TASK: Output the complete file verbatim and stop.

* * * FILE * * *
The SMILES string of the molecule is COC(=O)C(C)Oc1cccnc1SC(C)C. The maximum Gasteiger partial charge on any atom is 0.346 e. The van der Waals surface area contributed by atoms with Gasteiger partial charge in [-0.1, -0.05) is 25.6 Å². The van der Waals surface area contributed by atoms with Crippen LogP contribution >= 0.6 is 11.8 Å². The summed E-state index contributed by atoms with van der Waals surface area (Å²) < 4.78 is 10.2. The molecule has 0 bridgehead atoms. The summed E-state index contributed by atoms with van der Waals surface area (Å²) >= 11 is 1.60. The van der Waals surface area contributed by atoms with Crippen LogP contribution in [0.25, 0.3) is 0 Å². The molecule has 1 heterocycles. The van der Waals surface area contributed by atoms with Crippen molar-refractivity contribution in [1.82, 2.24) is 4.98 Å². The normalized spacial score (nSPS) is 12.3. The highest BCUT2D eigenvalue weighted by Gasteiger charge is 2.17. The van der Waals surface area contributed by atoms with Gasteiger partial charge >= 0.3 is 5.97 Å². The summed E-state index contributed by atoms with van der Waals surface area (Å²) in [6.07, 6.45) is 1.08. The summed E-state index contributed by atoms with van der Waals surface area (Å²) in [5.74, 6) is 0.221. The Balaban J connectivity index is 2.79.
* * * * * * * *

The SMILES string of the molecule is COC(=O)C(C)Oc1cccnc1SC(C)C. The maximum Gasteiger partial charge on any atom is 0.346 e. The van der Waals surface area contributed by atoms with Gasteiger partial charge in [-0.1, -0.05) is 25.6 Å². The van der Waals surface area contributed by atoms with Crippen LogP contribution >= 0.6 is 11.8 Å². The summed E-state index contributed by atoms with van der Waals surface area (Å²) < 4.78 is 10.2. The molecule has 0 bridgehead atoms. The summed E-state index contributed by atoms with van der Waals surface area (Å²) >= 11 is 1.60. The van der Waals surface area contributed by atoms with Crippen LogP contribution in [0.25, 0.3) is 0 Å². The molecule has 1 heterocycles. The van der Waals surface area contributed by atoms with Crippen molar-refractivity contribution in [1.82, 2.24) is 4.98 Å². The normalized spacial score (nSPS) is 12.3. The highest BCUT2D eigenvalue weighted by Gasteiger charge is 2.17. The van der Waals surface area contributed by atoms with Gasteiger partial charge >= 0.3 is 5.97 Å². The summed E-state index contributed by atoms with van der Waals surface area (Å²) in [6.07, 6.45) is 1.08. The summed E-state index contributed by atoms with van der Waals surface area (Å²) in [5.74, 6) is 0.221. The Balaban J connectivity index is 2.79.